Tuesday, February 23, 2010

The Color Splash Effect

Watching HGTV is hazardous to my wallet. Donna and I enjoy several HGTV programs, but we’re hooked on Color Splash with David Bromstad. We watch. We learn – or at least I do. We look around our house and that’s where the trouble starts. The living room needs updating. The bedroom needs a makeover.

Donna has a great eye for design and color, just like her mom. I don’t. I’m functional, utilitarian when it comes to furniture and accessories. Donna’s got her foot on the accelerator, mine’s more on the brake. And as a shopper, I don’t buy things often, but when I do, it can turn into a cascade. Thanks to Color Splash, it just did. New artwork for the living room walls. A new area rug, throw pillows, TV and stand. A new bed frame and comforter.

I prefer to buy locally whenever possible, but shop online when we can’t find exactly what we want. Using the classic 4P’s of Marketing, let’s look at brick-and-mortar and virtual store experiences:
• Product – I like to see and feel the rug, pillows and furniture at a local store. And you can’t beat up close and personal when shopping for a TV. But the depth of product choices is vast online. Add buyer reviews – even if some of them seem “planted” – and you get a dimension unmatched by a smiling salesperson.
• Price – is often lower online, sometimes dramatically so. The advantage is enhanced if the virtual store charges no sales tax and offers free shipping.
• Place – do you want immediate gratification? If so, the local store has the advantage. Two days after ordering a TV stand online, a phone call from the vendor informed us that the style we chose was out of stock. When we found a replacement – at a different virtual store – it took 10 days to be delivered. Meanwhile, our new TV sat on the living room floor.
• Promotion – local radio ads helped us choose where to begin shopping. Google key-word ads have made telephone yellow pages nearly obsolete; we searched locally and the vast Internet expanses with iPhones in hand. There was nothing we could not find!
• Pleasing the Customer – Marketing’s 5th P is where local stores can and should make their advantage evident. Customer service, going the extra mile – helpful advice, quick delivery and set-up, scheduling delivery according to the customer’s needs – can make the difference in clinching the sale.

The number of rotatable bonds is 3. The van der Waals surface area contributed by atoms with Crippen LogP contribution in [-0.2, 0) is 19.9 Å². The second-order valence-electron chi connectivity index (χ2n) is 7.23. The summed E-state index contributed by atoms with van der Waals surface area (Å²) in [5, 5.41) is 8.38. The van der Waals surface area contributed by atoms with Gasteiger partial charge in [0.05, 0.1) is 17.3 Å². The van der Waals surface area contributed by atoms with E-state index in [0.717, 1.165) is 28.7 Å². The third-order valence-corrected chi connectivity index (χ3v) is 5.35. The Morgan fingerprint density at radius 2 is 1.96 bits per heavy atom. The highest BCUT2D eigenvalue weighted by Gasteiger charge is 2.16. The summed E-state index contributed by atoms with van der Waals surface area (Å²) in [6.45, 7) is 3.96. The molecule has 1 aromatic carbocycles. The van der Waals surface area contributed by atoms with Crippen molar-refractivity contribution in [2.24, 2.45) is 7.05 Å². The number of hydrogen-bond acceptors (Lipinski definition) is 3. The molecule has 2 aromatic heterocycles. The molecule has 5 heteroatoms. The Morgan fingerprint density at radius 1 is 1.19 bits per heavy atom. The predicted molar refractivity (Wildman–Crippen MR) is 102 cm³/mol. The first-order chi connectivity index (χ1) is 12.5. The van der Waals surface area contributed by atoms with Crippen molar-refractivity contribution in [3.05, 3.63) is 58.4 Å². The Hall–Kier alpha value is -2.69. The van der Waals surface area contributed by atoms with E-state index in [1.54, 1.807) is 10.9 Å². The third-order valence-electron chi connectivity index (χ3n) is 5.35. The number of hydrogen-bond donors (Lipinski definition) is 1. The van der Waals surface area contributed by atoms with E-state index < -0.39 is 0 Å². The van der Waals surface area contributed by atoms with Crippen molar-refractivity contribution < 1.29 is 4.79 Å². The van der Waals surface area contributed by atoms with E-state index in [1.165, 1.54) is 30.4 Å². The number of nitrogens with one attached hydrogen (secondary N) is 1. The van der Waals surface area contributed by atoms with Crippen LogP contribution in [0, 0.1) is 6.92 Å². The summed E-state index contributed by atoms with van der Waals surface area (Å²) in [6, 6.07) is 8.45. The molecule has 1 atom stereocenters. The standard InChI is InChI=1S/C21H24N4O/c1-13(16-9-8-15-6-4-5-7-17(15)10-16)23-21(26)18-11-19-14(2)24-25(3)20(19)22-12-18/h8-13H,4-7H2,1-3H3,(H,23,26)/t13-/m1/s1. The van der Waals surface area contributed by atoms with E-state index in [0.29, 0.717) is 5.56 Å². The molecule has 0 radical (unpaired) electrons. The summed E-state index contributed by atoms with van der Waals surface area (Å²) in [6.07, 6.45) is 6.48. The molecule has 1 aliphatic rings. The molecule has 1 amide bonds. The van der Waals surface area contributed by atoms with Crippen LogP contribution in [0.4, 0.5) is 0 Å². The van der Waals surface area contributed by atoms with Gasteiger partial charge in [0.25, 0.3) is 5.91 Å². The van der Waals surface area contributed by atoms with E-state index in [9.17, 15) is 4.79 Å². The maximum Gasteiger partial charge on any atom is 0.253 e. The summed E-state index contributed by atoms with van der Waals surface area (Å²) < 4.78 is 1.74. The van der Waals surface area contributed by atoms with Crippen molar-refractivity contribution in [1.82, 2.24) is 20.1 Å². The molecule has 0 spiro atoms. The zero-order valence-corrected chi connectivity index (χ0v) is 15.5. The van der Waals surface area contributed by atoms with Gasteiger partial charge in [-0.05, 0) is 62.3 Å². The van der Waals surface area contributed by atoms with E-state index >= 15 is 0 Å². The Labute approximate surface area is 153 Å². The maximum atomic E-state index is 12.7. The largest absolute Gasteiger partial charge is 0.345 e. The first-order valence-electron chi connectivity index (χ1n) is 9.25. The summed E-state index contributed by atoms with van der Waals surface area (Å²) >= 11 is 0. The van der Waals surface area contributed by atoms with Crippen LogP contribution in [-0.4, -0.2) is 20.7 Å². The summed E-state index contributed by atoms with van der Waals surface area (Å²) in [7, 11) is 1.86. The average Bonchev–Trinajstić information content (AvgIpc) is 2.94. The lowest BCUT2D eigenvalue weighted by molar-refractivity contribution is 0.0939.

Donna and I just watched a Color Splash kitchen redesign for the Yemoto sisters – and it was a stunning transformation. If we didn’t live 250 miles south of San Francisco, where David films his home re-design projects, I’d love to have him come up with something uber-fabulous for us. We better start saving for new countertops and appliances now. I can feel a new project bubbling to the surface.

Friday, February 12, 2010

A Place for Mom

It all started with phone message. Followed by a letter. The assisted living facility my mother has called home for a dozen years was shutting down. Not one who takes change easily, even in her younger years, this was going to be a challenging process finding mom a new place to live.

In passing, I mentioned what was going on to a friend at work. She told me that her husband was going through something similar for his mom in Los Angeles. The next day, Bruce sent me an email with a link to a resource he had used to find housing for his mother. A Place for Mom, Inc. is a nationwide information service about eldercare options including nursing homes, assisted living facilities, adult family homes, independent living and home care agencies.

After poking around on their website, I decided to enter basic information on the home page and start a search. Within 10 minutes, I received a call. I tend to be suspicious by nature, so I was expecting a “sales” pitch. But, I wanted to leave no stone unturned, and was willing to listen if it helped me make a better decision. I was pleasantly surprised – Barbara was empathetic, seemed to know what she was talking about, and provided helpful suggestions, particularly about applying for additional financial help for mom.

Barbara followed up by email within an hour, with 10 senior facilities that fit our budget and location requirements. All at no cost to me. I’m not na├»ve, and on their website it’s clearly stated: “In order to provide the information service to consumers at no charge, participating facilities or agencies pay a fee to A Place for Mom, Inc.” I also leaned heavily on mom’s current assisted living facility, which provided solid information about senior housing in the area.